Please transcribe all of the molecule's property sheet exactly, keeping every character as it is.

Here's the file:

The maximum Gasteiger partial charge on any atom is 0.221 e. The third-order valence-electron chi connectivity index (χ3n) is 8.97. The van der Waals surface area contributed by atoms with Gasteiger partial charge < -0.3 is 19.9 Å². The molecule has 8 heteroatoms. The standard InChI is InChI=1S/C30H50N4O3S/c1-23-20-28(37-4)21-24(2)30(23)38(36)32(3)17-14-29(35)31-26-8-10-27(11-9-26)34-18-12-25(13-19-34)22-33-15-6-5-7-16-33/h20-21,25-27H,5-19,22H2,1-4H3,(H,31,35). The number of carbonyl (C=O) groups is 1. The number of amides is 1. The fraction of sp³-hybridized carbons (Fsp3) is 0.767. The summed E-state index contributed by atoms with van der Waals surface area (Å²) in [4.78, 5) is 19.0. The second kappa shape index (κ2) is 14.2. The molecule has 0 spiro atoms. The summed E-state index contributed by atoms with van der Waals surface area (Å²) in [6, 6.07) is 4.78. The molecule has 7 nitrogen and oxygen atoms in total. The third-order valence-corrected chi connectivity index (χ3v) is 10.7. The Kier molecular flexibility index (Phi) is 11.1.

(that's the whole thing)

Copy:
The maximum Gasteiger partial charge on any atom is 0.221 e. The third-order valence-electron chi connectivity index (χ3n) is 8.97. The van der Waals surface area contributed by atoms with Gasteiger partial charge < -0.3 is 19.9 Å². The molecule has 8 heteroatoms. The standard InChI is InChI=1S/C30H50N4O3S/c1-23-20-28(37-4)21-24(2)30(23)38(36)32(3)17-14-29(35)31-26-8-10-27(11-9-26)34-18-12-25(13-19-34)22-33-15-6-5-7-16-33/h20-21,25-27H,5-19,22H2,1-4H3,(H,31,35). The number of carbonyl (C=O) groups is 1. The number of amides is 1. The fraction of sp³-hybridized carbons (Fsp3) is 0.767. The summed E-state index contributed by atoms with van der Waals surface area (Å²) in [4.78, 5) is 19.0. The second kappa shape index (κ2) is 14.2. The molecule has 0 spiro atoms. The summed E-state index contributed by atoms with van der Waals surface area (Å²) in [6, 6.07) is 4.78. The molecule has 7 nitrogen and oxygen atoms in total. The third-order valence-corrected chi connectivity index (χ3v) is 10.7. The Kier molecular flexibility index (Phi) is 11.1.